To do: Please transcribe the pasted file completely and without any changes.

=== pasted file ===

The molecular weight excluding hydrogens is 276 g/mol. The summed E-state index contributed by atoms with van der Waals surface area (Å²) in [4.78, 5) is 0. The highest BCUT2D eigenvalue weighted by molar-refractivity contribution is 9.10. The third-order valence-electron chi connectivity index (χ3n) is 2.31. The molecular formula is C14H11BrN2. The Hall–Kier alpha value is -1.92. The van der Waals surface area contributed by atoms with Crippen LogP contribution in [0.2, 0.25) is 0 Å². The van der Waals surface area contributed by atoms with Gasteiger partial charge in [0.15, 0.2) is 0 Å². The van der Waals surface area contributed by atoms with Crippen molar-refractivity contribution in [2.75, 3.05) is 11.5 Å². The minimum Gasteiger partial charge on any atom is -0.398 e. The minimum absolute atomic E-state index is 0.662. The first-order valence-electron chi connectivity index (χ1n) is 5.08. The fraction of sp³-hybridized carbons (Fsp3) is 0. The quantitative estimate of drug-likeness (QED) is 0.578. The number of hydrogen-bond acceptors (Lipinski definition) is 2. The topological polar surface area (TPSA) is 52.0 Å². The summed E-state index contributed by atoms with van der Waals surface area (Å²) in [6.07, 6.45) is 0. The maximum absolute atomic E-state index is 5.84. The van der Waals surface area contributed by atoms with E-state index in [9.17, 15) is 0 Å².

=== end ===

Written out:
The molecular weight excluding hydrogens is 276 g/mol. The summed E-state index contributed by atoms with van der Waals surface area (Å²) in [4.78, 5) is 0. The highest BCUT2D eigenvalue weighted by molar-refractivity contribution is 9.10. The third-order valence-electron chi connectivity index (χ3n) is 2.31. The molecular formula is C14H11BrN2. The Hall–Kier alpha value is -1.92. The van der Waals surface area contributed by atoms with Crippen LogP contribution in [0.2, 0.25) is 0 Å². The van der Waals surface area contributed by atoms with Gasteiger partial charge in [0.15, 0.2) is 0 Å². The van der Waals surface area contributed by atoms with Crippen molar-refractivity contribution in [2.75, 3.05) is 11.5 Å². The minimum Gasteiger partial charge on any atom is -0.398 e. The minimum absolute atomic E-state index is 0.662. The first-order valence-electron chi connectivity index (χ1n) is 5.08. The fraction of sp³-hybridized carbons (Fsp3) is 0. The quantitative estimate of drug-likeness (QED) is 0.578. The number of hydrogen-bond acceptors (Lipinski definition) is 2. The topological polar surface area (TPSA) is 52.0 Å². The summed E-state index contributed by atoms with van der Waals surface area (Å²) in [6.07, 6.45) is 0. The maximum absolute atomic E-state index is 5.84. The van der Waals surface area contributed by atoms with E-state index in [9.17, 15) is 0 Å².